Oddly enough I would say, cybersecurity and less than ethical behaviour on the Internet. While cybersecurity seems to be more of an IT techie thing, it is really very much about psychology.
Having just finished a new chapter on cybersecurity for the second edition of my book, Cyberpsychology, I might be a bit sensitized to the issue. But at the heart of cyber psychology is anonymity, privacy, and trust.
“The fallout of [the Ashley Madison] leak has resulted in public humiliation, suicides, divorce, and extortion.”
On one side of the cybersecurity issue are individuals and groups, who hack into accounts and systems for various reasons ranging from hactivism and whistle blowing to revenge and greed.
On the other side are websites and members trying to keep their information secure and private with various motives ranging from personal and financial security to keeping covert and unethical activities secret.
Recent events such at the hack of the Ashley Madison website by “The Impact Team” in July 2015 is a case in point. The Impact Team demanded that the Ashley Madison and its sister site “Established Men” be shut down or they would release the database.
The parent company Avid Life Media did not, and The Impact Team released more than 25 gigabytes of company data including user details in August 2015 including the records of accounts that Ashley Madison had supposedly deleted at a cost of $20 per member. The fallout of this leak has resulted in public humiliation, suicides, divorce, and extortion.
What is funny is that an analysis of the Ashley Madison database found that the most common passwords that members picked were “123456” and “password”, hardly very secure. But even hard-to-crack passwords would not have stopped the hack of Ashley Madison’s site itself.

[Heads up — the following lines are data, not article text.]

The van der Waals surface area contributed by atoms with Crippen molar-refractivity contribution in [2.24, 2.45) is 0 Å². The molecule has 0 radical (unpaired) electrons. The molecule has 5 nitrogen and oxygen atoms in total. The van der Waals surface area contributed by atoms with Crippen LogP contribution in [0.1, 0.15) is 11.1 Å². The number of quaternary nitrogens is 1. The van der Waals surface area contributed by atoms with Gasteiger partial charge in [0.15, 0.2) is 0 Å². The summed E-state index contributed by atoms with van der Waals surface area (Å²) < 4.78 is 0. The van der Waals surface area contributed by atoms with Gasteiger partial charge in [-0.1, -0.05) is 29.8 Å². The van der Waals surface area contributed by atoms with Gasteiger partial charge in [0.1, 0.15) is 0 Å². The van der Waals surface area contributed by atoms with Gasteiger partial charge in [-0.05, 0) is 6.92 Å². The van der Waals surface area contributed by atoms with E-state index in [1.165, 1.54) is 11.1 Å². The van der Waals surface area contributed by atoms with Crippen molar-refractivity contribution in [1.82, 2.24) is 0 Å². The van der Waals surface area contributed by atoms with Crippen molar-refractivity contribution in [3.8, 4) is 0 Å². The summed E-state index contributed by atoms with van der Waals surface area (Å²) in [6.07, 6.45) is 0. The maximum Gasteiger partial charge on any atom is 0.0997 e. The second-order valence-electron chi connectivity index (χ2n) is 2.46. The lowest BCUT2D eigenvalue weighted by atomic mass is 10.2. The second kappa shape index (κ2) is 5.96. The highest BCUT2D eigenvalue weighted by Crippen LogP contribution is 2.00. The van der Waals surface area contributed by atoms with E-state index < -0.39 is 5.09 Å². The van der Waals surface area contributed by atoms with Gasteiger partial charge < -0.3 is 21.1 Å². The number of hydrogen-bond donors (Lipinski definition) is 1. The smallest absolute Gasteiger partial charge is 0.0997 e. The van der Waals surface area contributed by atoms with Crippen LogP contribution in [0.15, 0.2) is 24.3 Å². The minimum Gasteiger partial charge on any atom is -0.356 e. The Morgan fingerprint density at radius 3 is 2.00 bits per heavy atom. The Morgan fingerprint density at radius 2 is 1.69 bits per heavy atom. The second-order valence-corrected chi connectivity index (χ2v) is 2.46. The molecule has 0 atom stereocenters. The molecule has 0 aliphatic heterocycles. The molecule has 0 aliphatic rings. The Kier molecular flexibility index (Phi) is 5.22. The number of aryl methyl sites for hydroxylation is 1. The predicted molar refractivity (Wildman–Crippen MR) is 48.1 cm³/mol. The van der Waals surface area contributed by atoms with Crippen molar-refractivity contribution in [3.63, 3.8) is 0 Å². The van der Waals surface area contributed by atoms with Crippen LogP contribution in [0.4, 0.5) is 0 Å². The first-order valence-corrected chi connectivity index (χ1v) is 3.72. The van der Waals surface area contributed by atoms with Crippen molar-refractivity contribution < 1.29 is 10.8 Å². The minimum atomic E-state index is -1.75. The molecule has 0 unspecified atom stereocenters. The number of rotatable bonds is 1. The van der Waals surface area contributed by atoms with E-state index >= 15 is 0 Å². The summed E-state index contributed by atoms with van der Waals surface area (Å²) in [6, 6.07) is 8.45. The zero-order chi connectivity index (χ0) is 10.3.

What is even more intriguing is that of the 5.5 million female accounts less than 1% were used on a regular basis according a Gizmodo analysis of the database. For every one time a female checked her email, 13,585 men checked theirs. Moreover, a very high number of the women’s accounts were created from the same IP address suggesting that they were fake accounts.
All of this underscores the importance of cybersecurity.
How do we know that corporations can protect our information of any type on the Internet? And for that matter, do we even know what they do with our information let alone the NSA?
We need to better understand the psychology of social-networking. We need to study how people try to impress one another, how they manage their time on the Net, their friendship performance. We need to invest in researching networks and network structure, the relationships between online and offline communications, and we need to address the growing privacy concerns.
“We need to better understand the psychology of social-networking.”
Privacy relates to the information Netusers voluntarily upload to the Net, and to governmental and business violations of people’s privacy.
One of the forefathers of the Internet, Vinton G. Cerf, suggests that those who make and operate the Internet and its applications have an ethical responsibility to take steps to improve the ability of Internet-related technology to protect users from harm, to warn them when they are at risk and to advocate domestic and international regimes to provide recourse when harms peculiar to the Internet environment occur.
Indeed, ISPs should continue to develop and embrace initiatives designed to protect Netusers, especially children. These include technological tools as well as educational campaigns. They should carefully balance reasonable expectations of customer privacy with the need to ensure a safe and secure online environment.
Industry should give due weight to societal considerations that may be essential to promote trust of people in it.
Part One: Cyberpsychology
Part Two: Misusing the Internet
Part Three: When Kids Go Online
Part Four: The Future of Online Relationships
Part Five: The single most important issue in cyber psychology today
Part Six: The Future of the Internet